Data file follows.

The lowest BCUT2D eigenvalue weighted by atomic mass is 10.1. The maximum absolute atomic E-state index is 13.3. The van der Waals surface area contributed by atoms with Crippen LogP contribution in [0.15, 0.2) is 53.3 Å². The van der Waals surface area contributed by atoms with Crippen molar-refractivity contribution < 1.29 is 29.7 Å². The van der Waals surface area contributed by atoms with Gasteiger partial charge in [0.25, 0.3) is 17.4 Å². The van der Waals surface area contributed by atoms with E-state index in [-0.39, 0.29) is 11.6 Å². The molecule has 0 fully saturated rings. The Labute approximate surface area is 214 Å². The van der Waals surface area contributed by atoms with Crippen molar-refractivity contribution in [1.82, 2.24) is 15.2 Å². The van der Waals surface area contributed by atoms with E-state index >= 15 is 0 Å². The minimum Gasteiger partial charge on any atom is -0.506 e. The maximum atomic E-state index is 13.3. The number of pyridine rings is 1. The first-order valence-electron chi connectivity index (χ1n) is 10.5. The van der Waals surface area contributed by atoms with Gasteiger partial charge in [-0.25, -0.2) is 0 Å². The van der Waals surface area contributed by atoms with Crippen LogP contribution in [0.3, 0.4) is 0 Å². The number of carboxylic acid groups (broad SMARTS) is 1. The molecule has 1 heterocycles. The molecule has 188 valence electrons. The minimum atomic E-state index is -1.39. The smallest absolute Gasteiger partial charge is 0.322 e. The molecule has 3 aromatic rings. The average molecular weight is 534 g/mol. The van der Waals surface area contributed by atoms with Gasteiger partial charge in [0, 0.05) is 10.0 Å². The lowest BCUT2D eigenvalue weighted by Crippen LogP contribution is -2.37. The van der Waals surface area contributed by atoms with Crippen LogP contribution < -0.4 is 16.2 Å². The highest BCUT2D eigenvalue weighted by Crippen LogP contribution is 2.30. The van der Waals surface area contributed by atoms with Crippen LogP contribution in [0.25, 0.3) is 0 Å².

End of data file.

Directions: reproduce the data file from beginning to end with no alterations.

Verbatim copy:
The lowest BCUT2D eigenvalue weighted by atomic mass is 10.1. The maximum absolute atomic E-state index is 13.3. The van der Waals surface area contributed by atoms with Crippen LogP contribution in [0.15, 0.2) is 53.3 Å². The van der Waals surface area contributed by atoms with Crippen molar-refractivity contribution < 1.29 is 29.7 Å². The van der Waals surface area contributed by atoms with Gasteiger partial charge in [0.25, 0.3) is 17.4 Å². The van der Waals surface area contributed by atoms with E-state index in [-0.39, 0.29) is 11.6 Å². The molecule has 0 fully saturated rings. The Labute approximate surface area is 214 Å². The van der Waals surface area contributed by atoms with Crippen molar-refractivity contribution in [1.82, 2.24) is 15.2 Å². The van der Waals surface area contributed by atoms with E-state index >= 15 is 0 Å². The minimum Gasteiger partial charge on any atom is -0.506 e. The maximum atomic E-state index is 13.3. The number of pyridine rings is 1. The first-order valence-electron chi connectivity index (χ1n) is 10.5. The van der Waals surface area contributed by atoms with Gasteiger partial charge in [-0.25, -0.2) is 0 Å². The van der Waals surface area contributed by atoms with Crippen LogP contribution in [0.3, 0.4) is 0 Å². The number of carboxylic acid groups (broad SMARTS) is 1. The molecule has 1 heterocycles. The molecule has 188 valence electrons. The minimum atomic E-state index is -1.39. The smallest absolute Gasteiger partial charge is 0.322 e. The molecule has 3 aromatic rings. The average molecular weight is 534 g/mol. The van der Waals surface area contributed by atoms with Gasteiger partial charge in [0, 0.05) is 10.0 Å². The lowest BCUT2D eigenvalue weighted by Crippen LogP contribution is -2.37. The van der Waals surface area contributed by atoms with Crippen LogP contribution < -0.4 is 16.2 Å². The highest BCUT2D eigenvalue weighted by Crippen LogP contribution is 2.30. The van der Waals surface area contributed by atoms with Crippen LogP contribution in [0.25, 0.3) is 0 Å².